Zoroaster began his explanation of the world with the concept of Asha and the Soul of Creation. The Soul of Creation is the Universal Soul - the combined souls of all the living creatures of the world. The soul is what can be happy or sad, be joyful or in pain, be dancing exhileratingly or stuck in distress. Our purpose in life is to aid this Soul by working for a world order that suits it. Such a world order is one which is in tune with Asha - the Truth of the nature of existence.
Zoroaster also introduced the concept of a single creative agent or being. This he called Ahura Mazda (Wise Lord or Lord Wisdom). This being is simply what causes the movement that is in tune with Asha. Everything that is created in the world is a result of this force which acts with the grain of reality to bring new beings and movements into existence.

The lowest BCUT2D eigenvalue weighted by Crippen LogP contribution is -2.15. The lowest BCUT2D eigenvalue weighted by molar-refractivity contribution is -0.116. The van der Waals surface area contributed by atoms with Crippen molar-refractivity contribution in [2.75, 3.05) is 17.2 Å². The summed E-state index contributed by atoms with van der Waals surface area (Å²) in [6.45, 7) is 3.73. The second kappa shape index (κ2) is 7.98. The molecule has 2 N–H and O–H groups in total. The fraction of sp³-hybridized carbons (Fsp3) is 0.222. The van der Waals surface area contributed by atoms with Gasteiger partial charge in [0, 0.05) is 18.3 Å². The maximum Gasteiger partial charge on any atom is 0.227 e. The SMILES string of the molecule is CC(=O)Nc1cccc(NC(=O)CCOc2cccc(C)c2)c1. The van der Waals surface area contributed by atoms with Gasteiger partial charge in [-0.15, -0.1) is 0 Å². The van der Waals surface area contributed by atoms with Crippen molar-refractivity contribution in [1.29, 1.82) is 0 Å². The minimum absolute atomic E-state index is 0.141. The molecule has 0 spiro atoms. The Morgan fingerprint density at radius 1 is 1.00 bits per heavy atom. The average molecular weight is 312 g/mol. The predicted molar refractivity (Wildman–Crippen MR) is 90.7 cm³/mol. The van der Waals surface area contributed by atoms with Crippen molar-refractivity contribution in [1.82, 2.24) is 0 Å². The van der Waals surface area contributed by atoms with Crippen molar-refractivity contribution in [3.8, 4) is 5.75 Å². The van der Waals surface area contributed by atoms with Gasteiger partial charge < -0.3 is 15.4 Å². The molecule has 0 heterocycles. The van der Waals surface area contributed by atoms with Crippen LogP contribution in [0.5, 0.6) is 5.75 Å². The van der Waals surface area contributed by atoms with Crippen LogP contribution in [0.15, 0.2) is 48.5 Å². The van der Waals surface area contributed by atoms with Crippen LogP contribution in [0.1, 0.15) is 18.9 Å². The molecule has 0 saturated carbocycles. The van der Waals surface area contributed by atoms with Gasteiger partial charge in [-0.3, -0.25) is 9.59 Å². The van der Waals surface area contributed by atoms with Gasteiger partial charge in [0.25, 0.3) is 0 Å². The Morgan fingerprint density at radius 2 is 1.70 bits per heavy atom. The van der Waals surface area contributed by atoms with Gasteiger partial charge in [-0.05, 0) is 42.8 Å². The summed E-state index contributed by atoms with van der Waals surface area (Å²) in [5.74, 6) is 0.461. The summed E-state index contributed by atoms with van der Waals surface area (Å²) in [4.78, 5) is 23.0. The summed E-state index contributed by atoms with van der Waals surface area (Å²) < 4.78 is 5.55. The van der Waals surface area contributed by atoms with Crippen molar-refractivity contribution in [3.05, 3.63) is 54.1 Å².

Zoroaster believed that the way the world unfolds is the consequence of all the individual actions of all the creatures of the world. So if enough individuals change their own actions then this will change the world. In addition Zoroaster said that a person's deeds start with that person's mind. Thus if we want to change behaviour we must consider the nature of the mind. He introduced the concept of Vohu Manah (later Humanah) - the Good Mind - the Mind that seeks the Good. This concept has been profoundly important in history and the word Zoroaster used might even be the origin of the English word humane.
Zoroaster taught other concepts - such as Spenta Mainyu - the agent or spirit of a Life-promoting mind, Arta Vahishta - literally the Best Rightness - the righteous impulse, Spenta Armaity - literally service to life - the righteous action, Vohu Khsatra - the good governance or influence over others, Haurvatat - wholeness - the soul in harmony and Ameretat - literally immortality - taken to mean the accrued status of the soul as a result of its actions.